– This can be read st, ws and ḥtm, according to the word in which it is found. The presence of phonetic complements—and of the suitable determinative—allows the reader to know which of the three readings to choose:
– st, written st+t; the last character is the determinative of "the house" or that which is found there, meaning "seat, throne, place";
; the "egg" determinative is used for female personal names in some periods), meaning "Isis
, with, as a phonetic complement, "the eye", which is read jr
, following the determinative of "god"), meaning "Osiris
– ḥtm.t (written ḥ+ḥtm+m+t, with the determinative of "Anubis" or "the jackal"), meaning a kind of wild animal;
– ḥtm (written ḥ +ḥtm +t, with the determinative of the flying bird), meaning "to disappear".
Finally, it sometimes happens that the pronunciation of words might be changed because of their connection to Ancient Egyptian: in this case, it is not rare for writing to adopt a compromise in notation, the two readings being indicated jointly. For example, the adjective bnj, "sweet", became bnr. In Middle Egyptian, one can write:
– bnrj (written b+n+r+i, with determinative)
which is fully read as bnr
, the j
not being pronounced but retained in order to keep a written connection with the ancient word (in the same fashion as the English language
, or victuals
, which are no longer pronounced the way they are written.)
Comparative evolution from pictograms to abstract shapes, in cuneiform, Egyptian and Chinese characters
Besides a phonetic interpretation, characters can also be read for their meaning: in this instance, logograms
are being spoken (or ideograms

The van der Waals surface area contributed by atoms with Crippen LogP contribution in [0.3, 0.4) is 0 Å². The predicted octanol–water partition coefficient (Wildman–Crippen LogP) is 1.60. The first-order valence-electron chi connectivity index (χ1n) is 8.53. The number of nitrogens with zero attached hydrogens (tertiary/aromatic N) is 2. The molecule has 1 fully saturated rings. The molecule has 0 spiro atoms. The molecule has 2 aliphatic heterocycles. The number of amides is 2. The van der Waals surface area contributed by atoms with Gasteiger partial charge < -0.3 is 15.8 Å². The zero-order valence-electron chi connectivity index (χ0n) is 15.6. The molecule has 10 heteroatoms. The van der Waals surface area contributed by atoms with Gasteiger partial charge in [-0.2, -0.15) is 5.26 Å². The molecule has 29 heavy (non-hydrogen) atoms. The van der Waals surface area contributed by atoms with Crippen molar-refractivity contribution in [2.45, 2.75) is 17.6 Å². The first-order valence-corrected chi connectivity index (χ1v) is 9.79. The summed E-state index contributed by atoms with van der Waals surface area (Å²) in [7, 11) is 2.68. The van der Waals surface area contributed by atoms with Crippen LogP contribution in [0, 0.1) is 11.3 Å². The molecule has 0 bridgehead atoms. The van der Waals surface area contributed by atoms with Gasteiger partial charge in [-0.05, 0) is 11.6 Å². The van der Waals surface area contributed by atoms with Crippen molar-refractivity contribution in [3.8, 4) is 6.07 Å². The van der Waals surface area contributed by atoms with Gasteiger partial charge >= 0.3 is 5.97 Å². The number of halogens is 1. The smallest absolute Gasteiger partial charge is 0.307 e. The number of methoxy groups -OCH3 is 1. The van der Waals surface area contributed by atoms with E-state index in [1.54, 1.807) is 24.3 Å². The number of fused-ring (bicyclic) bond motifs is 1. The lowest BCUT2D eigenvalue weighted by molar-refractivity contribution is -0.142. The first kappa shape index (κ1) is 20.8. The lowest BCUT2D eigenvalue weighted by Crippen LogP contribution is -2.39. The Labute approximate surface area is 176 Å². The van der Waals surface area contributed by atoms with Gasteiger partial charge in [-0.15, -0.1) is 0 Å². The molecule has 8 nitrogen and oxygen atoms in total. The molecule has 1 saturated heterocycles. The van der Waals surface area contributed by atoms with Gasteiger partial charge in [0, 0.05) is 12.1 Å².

) and semagrams
(the latter are also called determinatives).[clarification needed]
A hieroglyph used as a logogram
defines the object of which it is an image. Logograms are therefore the most frequently used common nouns; they are always accompanied by a mute vertical stroke indicating their status as a logogram (the usage of a vertical stroke is further explained below); in theory, all hieroglyphs would have the ability to be used as logograms. Logograms can be accompanied by phonetic complements. Here are some examples:
– rꜥ, meaning "sun";
– pr, meaning "house";
– swt (sw+t), meaning "reed";
– ḏw, meaning "mountain".
– nṯr, meaning "god"; the character in fact represents a temple flag (standard);
, meaning "Bâ
" (soul); the character is the traditional representation of a "bâ" (a bird with a human head);
, meaning "flamingo"; the corresponding phonogram means "red" and the bird is associated by metonymy
with this color.
or semagrams (semantic symbols specifying meaning) are placed at the end of a word. These mute characters serve to clarify what the word is about, as homophonic